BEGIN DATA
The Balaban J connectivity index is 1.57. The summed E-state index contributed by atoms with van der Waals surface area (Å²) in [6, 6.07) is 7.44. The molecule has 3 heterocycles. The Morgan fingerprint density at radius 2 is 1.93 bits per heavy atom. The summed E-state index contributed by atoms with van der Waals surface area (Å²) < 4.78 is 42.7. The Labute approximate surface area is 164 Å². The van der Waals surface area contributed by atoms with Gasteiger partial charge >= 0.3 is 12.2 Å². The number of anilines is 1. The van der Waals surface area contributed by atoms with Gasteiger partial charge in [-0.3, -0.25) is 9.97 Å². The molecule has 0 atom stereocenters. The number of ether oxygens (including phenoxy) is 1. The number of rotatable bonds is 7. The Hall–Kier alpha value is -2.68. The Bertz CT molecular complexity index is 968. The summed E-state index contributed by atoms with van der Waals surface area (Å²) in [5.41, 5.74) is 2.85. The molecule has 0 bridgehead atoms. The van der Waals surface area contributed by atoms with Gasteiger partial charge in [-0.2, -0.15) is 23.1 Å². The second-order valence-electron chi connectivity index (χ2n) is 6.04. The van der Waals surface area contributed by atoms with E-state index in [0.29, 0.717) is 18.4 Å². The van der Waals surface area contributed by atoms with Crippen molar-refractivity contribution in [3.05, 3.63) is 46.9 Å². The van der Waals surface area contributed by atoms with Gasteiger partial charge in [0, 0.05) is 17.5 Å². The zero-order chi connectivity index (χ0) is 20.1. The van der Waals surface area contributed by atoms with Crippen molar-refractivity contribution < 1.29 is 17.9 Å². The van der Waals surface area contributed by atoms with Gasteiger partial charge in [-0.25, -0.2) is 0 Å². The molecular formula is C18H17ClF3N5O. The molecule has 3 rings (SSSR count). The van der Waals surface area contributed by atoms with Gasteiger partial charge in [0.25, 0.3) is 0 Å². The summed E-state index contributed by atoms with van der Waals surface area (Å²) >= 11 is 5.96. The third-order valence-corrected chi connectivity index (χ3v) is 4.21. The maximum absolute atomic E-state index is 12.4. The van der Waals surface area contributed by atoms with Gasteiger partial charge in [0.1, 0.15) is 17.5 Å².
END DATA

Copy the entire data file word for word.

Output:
The Balaban J connectivity index is 1.57. The summed E-state index contributed by atoms with van der Waals surface area (Å²) in [6, 6.07) is 7.44. The molecule has 3 heterocycles. The Morgan fingerprint density at radius 2 is 1.93 bits per heavy atom. The summed E-state index contributed by atoms with van der Waals surface area (Å²) < 4.78 is 42.7. The Labute approximate surface area is 164 Å². The van der Waals surface area contributed by atoms with Gasteiger partial charge >= 0.3 is 12.2 Å². The number of anilines is 1. The van der Waals surface area contributed by atoms with Gasteiger partial charge in [-0.3, -0.25) is 9.97 Å². The molecule has 0 atom stereocenters. The number of ether oxygens (including phenoxy) is 1. The number of rotatable bonds is 7. The Hall–Kier alpha value is -2.68. The Bertz CT molecular complexity index is 968. The summed E-state index contributed by atoms with van der Waals surface area (Å²) in [5.41, 5.74) is 2.85. The molecule has 0 bridgehead atoms. The van der Waals surface area contributed by atoms with Gasteiger partial charge in [-0.2, -0.15) is 23.1 Å². The second-order valence-electron chi connectivity index (χ2n) is 6.04. The van der Waals surface area contributed by atoms with E-state index in [0.29, 0.717) is 18.4 Å². The van der Waals surface area contributed by atoms with Crippen molar-refractivity contribution in [3.05, 3.63) is 46.9 Å². The van der Waals surface area contributed by atoms with Gasteiger partial charge in [0, 0.05) is 17.5 Å². The zero-order chi connectivity index (χ0) is 20.1. The van der Waals surface area contributed by atoms with Crippen molar-refractivity contribution < 1.29 is 17.9 Å². The van der Waals surface area contributed by atoms with Gasteiger partial charge in [-0.25, -0.2) is 0 Å². The molecular formula is C18H17ClF3N5O. The molecule has 3 rings (SSSR count). The van der Waals surface area contributed by atoms with Gasteiger partial charge in [0.25, 0.3) is 0 Å². The summed E-state index contributed by atoms with van der Waals surface area (Å²) >= 11 is 5.96. The third-order valence-corrected chi connectivity index (χ3v) is 4.21. The maximum absolute atomic E-state index is 12.4. The van der Waals surface area contributed by atoms with Gasteiger partial charge in [0.1, 0.15) is 17.5 Å².